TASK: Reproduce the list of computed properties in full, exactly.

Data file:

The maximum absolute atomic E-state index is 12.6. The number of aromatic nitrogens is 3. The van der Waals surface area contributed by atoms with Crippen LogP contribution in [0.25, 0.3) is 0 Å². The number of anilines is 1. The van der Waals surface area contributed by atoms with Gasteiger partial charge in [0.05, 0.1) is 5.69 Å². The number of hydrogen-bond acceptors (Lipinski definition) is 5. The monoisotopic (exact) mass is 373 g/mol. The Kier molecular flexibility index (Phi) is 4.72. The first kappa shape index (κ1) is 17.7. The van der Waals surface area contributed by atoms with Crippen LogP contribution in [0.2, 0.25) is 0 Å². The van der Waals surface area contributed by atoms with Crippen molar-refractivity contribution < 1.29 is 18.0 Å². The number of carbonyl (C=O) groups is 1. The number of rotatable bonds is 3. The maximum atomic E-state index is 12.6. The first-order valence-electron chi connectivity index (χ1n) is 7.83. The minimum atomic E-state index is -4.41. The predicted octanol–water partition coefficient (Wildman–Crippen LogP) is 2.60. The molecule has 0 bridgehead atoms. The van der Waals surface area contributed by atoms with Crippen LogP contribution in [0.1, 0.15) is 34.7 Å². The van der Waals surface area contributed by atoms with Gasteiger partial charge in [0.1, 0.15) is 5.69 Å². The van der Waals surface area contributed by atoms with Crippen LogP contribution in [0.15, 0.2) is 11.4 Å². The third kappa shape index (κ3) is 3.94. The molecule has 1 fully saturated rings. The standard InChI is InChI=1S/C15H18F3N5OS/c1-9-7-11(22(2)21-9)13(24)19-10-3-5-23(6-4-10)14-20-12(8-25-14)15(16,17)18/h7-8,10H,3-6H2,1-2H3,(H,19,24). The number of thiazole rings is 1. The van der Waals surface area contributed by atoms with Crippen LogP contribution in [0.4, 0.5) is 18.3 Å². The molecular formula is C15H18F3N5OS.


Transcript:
The maximum absolute atomic E-state index is 12.6. The number of aromatic nitrogens is 3. The van der Waals surface area contributed by atoms with Crippen LogP contribution in [0.25, 0.3) is 0 Å². The number of anilines is 1. The van der Waals surface area contributed by atoms with Gasteiger partial charge in [0.05, 0.1) is 5.69 Å². The number of hydrogen-bond acceptors (Lipinski definition) is 5. The monoisotopic (exact) mass is 373 g/mol. The Kier molecular flexibility index (Phi) is 4.72. The first kappa shape index (κ1) is 17.7. The van der Waals surface area contributed by atoms with Crippen LogP contribution in [0.2, 0.25) is 0 Å². The van der Waals surface area contributed by atoms with Crippen molar-refractivity contribution < 1.29 is 18.0 Å². The number of carbonyl (C=O) groups is 1. The number of rotatable bonds is 3. The maximum atomic E-state index is 12.6. The first-order valence-electron chi connectivity index (χ1n) is 7.83. The minimum atomic E-state index is -4.41. The predicted octanol–water partition coefficient (Wildman–Crippen LogP) is 2.60. The molecule has 0 bridgehead atoms. The van der Waals surface area contributed by atoms with Crippen LogP contribution in [0.1, 0.15) is 34.7 Å². The van der Waals surface area contributed by atoms with Gasteiger partial charge in [0.1, 0.15) is 5.69 Å². The van der Waals surface area contributed by atoms with Crippen LogP contribution in [0.15, 0.2) is 11.4 Å². The third kappa shape index (κ3) is 3.94. The molecule has 1 fully saturated rings. The standard InChI is InChI=1S/C15H18F3N5OS/c1-9-7-11(22(2)21-9)13(24)19-10-3-5-23(6-4-10)14-20-12(8-25-14)15(16,17)18/h7-8,10H,3-6H2,1-2H3,(H,19,24). The number of thiazole rings is 1. The van der Waals surface area contributed by atoms with Crippen LogP contribution in [0.4, 0.5) is 18.3 Å². The molecular formula is C15H18F3N5OS.